I was really fortunate that a lot of the content throughout this project fed quite directly into my subject work. In Subject, I was considering the relationship we have with meaning and exploring how we look to find rationality even in disorder. In our initial lecture I found the discussions surrounding visual indeterminacy very helpful and taught me about new perspectives that I hadn’t previously considered. For example the role of the brain and perception, which was very interesting to consider, particularly the way malfunctions in the brain affect perception and how this teaches us about the relationship between sight and reality. Following this lecture, inspired by the work of Rob Pepperell, I began to experiment with the different ways people would make sense of the same set of formless marks. This experiment was also influenced by a workshop that took place as part of this project, the workshop delivered by Theo Humphries, was about surrealism and the use of surrealist games to explore consciousness/subconsciousness. I was interested in how this playful approach could be used to explore such an in depth and complex subject. I began to explore the way in which automatism could be used as a tool, and then following this, in the form of ‘squiggle games’, looked at our relationship with meaning by investigating our ability to create images or narratives from formless marks. Although there was no particular ‘final outcome’ that we were specifically asked to make in response to this module, I consider this ‘squiggle game’ experiment to be one of the main works that I created in response to these lectures and workshops. It was a piece that enabled me to consider the considerably unique ways in which people perceive. I gave the same set of marks to a group of people, and asked them to make sense of the marks (the marks were just automatic scribbles that I had generated), I then collected all of the drawings back up at the variety of images and narratives that were unfolding in the set of drawings. It was amazing to consider the results in relation to what I had learnt in the lectures and workshops – and was a really helpful experiment that helped me to see in a practical way, the relationship between the conscious mind, perception and meaning. Below are a selection of photographs of the outcomes created in this experiment.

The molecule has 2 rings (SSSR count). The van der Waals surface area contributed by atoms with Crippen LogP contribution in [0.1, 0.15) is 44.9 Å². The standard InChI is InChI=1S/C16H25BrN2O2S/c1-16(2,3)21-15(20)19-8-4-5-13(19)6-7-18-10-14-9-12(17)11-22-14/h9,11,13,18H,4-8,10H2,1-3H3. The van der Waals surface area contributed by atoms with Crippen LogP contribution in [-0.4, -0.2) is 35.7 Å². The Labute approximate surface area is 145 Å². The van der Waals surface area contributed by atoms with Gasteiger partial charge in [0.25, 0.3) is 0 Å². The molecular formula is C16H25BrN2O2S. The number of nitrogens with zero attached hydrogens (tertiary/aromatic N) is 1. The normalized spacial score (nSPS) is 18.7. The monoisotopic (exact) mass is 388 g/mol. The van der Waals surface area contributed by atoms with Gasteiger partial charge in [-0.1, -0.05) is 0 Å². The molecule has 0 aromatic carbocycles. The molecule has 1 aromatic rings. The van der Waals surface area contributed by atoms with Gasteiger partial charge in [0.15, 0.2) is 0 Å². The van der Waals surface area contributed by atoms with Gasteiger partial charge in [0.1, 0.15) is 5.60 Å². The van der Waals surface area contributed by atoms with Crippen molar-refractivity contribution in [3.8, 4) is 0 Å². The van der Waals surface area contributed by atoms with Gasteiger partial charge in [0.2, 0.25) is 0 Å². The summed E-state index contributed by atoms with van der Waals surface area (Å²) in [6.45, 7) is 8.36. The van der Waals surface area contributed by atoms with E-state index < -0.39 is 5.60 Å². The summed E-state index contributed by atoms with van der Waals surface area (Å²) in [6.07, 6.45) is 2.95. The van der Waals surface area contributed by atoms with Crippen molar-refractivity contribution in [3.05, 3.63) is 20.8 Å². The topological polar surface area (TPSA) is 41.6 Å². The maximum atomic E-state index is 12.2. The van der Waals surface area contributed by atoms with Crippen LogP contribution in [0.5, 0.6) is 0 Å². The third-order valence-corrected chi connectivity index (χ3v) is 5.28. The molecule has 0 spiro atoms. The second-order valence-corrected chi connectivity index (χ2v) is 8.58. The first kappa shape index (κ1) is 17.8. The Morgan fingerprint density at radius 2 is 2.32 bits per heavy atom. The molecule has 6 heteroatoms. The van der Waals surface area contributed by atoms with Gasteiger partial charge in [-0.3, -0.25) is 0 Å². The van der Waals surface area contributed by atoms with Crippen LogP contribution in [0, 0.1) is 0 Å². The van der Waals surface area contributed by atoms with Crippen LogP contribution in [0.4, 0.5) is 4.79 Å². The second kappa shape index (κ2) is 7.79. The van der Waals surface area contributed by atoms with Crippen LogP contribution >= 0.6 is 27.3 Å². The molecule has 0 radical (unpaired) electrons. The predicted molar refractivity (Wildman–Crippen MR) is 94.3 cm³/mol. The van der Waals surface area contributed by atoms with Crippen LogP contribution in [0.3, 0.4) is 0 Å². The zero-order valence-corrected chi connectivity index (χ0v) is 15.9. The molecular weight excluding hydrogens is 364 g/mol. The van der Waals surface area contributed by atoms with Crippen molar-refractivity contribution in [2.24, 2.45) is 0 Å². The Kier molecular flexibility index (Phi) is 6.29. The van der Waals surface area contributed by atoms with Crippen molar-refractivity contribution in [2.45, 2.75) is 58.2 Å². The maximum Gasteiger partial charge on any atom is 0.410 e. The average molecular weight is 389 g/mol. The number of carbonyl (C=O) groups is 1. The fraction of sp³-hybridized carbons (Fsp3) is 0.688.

As well as this quite direct relationship between the project and the content of my subject practice, I can recognise one workshop that has really influenced the way I think about my practice in a broader sense. A workshop delivered by Craig Thomas, about the interaction between the audience and the artwork – and the intention that the artist has for the audience, was incredibly influential in challenging my approach to producing art. Craig’s work (which we had the opportunity to participate in), was focused on challenging the audience’s sense of self and was very intentional in this. I have since felt challenged to look a lot more intentionally at opening up more of a dialogue and relationship between my work and its audience.